The monument’s 30 square miles of shifting sand comprise one of the nation’s largest inland dune fields. And, as previously mentioned, Star Dune is the tallest multi-structured dune in North America.

I spoke with a family that was having great time sandboarding off the dune, learning that the boards and sleds they were using are specifically designed (with slick bottom surfaces) for sand. Ordinary snowboards and sleds won’t slide properly, so take note if you plan to try the sport.

I made some photos before ambling down the big dune — and then shed my shoes to cool my feet in Medano Creek. This amazing stream is made up of snowmelt from surrounding mountains and flows along the base of the dunes during spring and early summer months.

White Sands National Monument, Holloman AFB, New Mexico

Rising from the heart of the Tularosa Basin is one of America’s great natural wonders — the glistening white sands of New Mexico. Massive wavelike dunes of pure white gypsum sand have filled 275 square miles of desert, creating the world’s largest gypsum dune field.

Begin your visit with a stop at the historic 1936 Pueblo Revival-style visitor center where you can view an excellent orientation film and explore the interactive museum and native plant garden.

Dunes Drive, an 8-mile scenic drive leads from the visitor center to the heart of the sprawling dune field. Cycling is permitted on Dunes Drive but not on the park’s five established hiking trails. Off-road driving is taboo.

Sandboarding/sledding on the slip face of the dunes is popular, although permitted only in the loop portion of Dunes Drive where there is minimal vegetation. Three shaded picnic areas with 62 tables are located along Dunes Drive and there are 10 primitive backcountry campsites available on a first-come, first-served basis.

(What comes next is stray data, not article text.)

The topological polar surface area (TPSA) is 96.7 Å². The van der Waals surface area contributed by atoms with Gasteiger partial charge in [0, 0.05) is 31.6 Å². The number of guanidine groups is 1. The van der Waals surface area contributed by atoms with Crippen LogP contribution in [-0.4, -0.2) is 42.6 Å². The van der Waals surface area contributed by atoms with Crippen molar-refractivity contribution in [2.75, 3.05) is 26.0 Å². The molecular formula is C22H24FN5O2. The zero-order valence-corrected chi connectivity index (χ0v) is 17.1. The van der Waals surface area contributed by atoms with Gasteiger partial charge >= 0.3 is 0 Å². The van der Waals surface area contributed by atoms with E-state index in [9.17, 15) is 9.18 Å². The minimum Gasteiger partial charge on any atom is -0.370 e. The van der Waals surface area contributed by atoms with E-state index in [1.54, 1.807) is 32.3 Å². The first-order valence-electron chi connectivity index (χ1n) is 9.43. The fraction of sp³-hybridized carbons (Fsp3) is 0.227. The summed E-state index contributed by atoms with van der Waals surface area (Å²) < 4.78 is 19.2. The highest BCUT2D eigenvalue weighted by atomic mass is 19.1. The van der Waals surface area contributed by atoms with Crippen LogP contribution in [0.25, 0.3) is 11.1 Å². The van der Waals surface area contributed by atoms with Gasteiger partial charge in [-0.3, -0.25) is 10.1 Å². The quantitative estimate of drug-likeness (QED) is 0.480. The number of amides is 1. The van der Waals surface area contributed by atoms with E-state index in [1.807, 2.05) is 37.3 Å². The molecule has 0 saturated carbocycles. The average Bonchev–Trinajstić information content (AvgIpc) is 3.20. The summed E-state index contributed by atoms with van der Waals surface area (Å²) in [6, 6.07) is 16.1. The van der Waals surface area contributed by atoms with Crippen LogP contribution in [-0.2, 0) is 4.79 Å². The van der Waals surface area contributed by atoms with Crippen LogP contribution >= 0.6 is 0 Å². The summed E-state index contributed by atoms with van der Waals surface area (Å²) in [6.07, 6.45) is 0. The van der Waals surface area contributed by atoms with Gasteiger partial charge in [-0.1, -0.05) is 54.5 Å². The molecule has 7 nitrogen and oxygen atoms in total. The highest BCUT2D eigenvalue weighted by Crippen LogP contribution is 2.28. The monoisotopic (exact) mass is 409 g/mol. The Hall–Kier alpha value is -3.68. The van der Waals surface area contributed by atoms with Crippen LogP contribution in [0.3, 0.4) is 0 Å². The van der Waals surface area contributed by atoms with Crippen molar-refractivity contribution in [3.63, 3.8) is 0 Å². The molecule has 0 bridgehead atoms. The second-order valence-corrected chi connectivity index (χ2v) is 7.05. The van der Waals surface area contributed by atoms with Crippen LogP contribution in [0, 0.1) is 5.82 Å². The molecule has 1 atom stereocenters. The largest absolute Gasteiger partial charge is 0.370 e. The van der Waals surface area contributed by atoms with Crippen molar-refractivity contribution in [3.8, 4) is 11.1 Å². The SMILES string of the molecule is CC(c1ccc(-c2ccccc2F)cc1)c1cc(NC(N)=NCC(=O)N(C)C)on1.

Sleeping Bear Dunes National Lakeshore, Empire, Michigan

This national lakeshore on Lake Michigan goes to show that there doesn’t need to be a desert to produce sand dunes. The impressive dunes along Michigan’s Lower Peninsula shoreline were created by the prevailing westerly winds blowing sand from along the beaches up into dune formations.

Stretching for some 65 miles, this is the largest dune system in the world associated with a freshwater lake. The most prominent features, and those for which the park is named, are the perched dunes above the lake.

These immense sand dunes are "perched" atop already towering headlands that formed as glacial moraines. The dune overlooks at Sleeping Bear, Empire and Pyramid Point bluffs stand about 450 feet above Lake Michigan. Off-road driving is not permitted in the park but you can hike on the dunes until you drop.

The infamous "Dune Climb" — a 450-foot nearly vertical climb in ankle deep sand is a rite of passage for many visitors, rewarded at the summit by a panoramic view of Lake Michigan and Glen Lake to the east. Insiders suggest using the 1.5-mile Cottonwood Trail as a less torturous option to reach the top.